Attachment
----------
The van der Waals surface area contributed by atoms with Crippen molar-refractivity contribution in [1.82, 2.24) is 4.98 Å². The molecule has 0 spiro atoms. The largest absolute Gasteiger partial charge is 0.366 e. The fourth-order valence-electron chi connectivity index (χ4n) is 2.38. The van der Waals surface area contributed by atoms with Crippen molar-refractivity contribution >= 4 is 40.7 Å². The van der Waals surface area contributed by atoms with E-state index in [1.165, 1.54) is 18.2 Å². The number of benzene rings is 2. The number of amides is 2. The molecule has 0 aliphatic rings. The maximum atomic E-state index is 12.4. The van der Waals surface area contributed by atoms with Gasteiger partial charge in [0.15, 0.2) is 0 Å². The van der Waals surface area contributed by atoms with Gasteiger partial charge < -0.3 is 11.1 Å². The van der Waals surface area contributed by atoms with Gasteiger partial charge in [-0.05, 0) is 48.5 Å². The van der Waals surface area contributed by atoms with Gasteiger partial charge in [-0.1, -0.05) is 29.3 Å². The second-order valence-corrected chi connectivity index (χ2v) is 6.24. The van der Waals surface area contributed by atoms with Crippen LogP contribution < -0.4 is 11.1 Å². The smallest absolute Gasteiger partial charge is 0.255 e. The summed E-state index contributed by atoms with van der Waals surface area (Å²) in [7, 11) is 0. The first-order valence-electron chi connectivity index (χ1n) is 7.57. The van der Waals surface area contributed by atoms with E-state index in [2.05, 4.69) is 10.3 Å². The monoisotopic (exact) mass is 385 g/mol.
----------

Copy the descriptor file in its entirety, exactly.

The van der Waals surface area contributed by atoms with Crippen molar-refractivity contribution in [1.82, 2.24) is 4.98 Å². The molecule has 0 spiro atoms. The largest absolute Gasteiger partial charge is 0.366 e. The fourth-order valence-electron chi connectivity index (χ4n) is 2.38. The van der Waals surface area contributed by atoms with Crippen molar-refractivity contribution >= 4 is 40.7 Å². The van der Waals surface area contributed by atoms with E-state index in [1.165, 1.54) is 18.2 Å². The number of benzene rings is 2. The number of amides is 2. The molecule has 0 aliphatic rings. The maximum atomic E-state index is 12.4. The van der Waals surface area contributed by atoms with Gasteiger partial charge in [0.15, 0.2) is 0 Å². The van der Waals surface area contributed by atoms with Gasteiger partial charge < -0.3 is 11.1 Å². The van der Waals surface area contributed by atoms with Gasteiger partial charge in [-0.05, 0) is 48.5 Å². The van der Waals surface area contributed by atoms with Gasteiger partial charge in [-0.1, -0.05) is 29.3 Å². The second-order valence-corrected chi connectivity index (χ2v) is 6.24. The van der Waals surface area contributed by atoms with Crippen LogP contribution < -0.4 is 11.1 Å². The smallest absolute Gasteiger partial charge is 0.255 e. The summed E-state index contributed by atoms with van der Waals surface area (Å²) in [7, 11) is 0. The first-order valence-electron chi connectivity index (χ1n) is 7.57. The van der Waals surface area contributed by atoms with E-state index in [2.05, 4.69) is 10.3 Å². The monoisotopic (exact) mass is 385 g/mol.